Another project that dazzled me and, from what I have noticed, stirred a lot of discussions, was Constructing Connectivity, which brings to the public`s attention an interesting humanist approach to textile making. Jessica Smarsch, the initiator of the project, held a thought-provoking presentation last year in Eindhoven, during Dutch Design Week and I happened to be one of the lucky attendants.

“Rather than return to craft through handiwork, I wanted to explore ways to reintegrate mind-body connectivity into our incredibly sophisticated, industrially mechanised processes”

Jessica Smarsch for Dezeen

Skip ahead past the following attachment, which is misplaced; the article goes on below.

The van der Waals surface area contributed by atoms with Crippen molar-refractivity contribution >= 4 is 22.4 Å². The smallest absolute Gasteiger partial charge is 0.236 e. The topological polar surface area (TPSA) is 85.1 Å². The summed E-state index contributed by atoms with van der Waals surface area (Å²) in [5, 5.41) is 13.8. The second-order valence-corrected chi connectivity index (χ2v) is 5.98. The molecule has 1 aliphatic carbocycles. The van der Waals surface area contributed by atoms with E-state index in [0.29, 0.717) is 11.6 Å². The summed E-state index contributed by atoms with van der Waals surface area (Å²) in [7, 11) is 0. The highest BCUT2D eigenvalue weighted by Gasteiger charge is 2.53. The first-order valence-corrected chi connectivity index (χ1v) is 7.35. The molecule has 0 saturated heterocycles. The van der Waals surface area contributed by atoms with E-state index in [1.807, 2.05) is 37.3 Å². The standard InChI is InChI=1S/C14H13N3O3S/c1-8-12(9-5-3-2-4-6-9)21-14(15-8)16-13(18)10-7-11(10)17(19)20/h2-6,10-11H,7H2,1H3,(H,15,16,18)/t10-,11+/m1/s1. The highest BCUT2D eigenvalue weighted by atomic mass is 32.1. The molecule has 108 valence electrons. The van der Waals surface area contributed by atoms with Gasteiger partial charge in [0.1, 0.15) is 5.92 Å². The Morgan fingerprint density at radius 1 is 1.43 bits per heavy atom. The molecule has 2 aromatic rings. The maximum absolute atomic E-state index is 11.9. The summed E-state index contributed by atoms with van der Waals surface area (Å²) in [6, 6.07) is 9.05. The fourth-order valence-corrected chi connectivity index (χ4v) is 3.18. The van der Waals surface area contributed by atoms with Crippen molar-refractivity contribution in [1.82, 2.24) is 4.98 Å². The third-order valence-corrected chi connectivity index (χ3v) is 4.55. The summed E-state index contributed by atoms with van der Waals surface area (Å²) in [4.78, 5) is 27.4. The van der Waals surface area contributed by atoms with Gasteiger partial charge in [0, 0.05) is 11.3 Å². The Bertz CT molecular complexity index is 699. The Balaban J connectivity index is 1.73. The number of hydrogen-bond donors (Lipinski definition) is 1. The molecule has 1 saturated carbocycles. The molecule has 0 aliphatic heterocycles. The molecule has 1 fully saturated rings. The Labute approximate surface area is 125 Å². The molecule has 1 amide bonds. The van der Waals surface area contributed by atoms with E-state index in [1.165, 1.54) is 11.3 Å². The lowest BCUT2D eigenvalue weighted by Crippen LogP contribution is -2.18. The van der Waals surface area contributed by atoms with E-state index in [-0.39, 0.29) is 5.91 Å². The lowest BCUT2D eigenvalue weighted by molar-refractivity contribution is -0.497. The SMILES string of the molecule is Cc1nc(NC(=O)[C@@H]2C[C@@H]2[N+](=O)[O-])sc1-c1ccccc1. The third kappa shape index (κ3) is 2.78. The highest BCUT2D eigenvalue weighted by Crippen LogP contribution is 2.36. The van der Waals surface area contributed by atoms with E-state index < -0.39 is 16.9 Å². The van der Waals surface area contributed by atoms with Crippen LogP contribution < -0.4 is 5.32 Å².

Smarsch, who translates muscle movements into textured garments, said the project is an attempt to reconsider the production process by developing a system based on genuine demand, rather than “mindless consumption”. Another aspect she seemed to be preoccupied with was the re-introduction of  craftsmanship, as seen with the eyes of a designer who is up to date with the struggles and issues of the contemporary society. She lamented the extinction of the meditative side of the textile production process, which used to involve conscious decision-making and a sort of creative engagement. All these were lost in the industrial process, causing a disconnection between the creator and the consumer. To create the relief patterns for her collection, Smarsch recorded the participants` movements through an attached wireless armband which relayed the data through an Arduino circuit board. Then, through a specially created software, the movements were visualized as a series of graphic patterns. After being perfected, the patterns could be downloaded as a set of instructions for a loom.  Smarsch confessed that the whole process posed numerous technical challenges but in the end, she was happy that she managed to reiterate the mind-body connectivity through rhythm and repetition, two elements that play a key role both in music and textile making.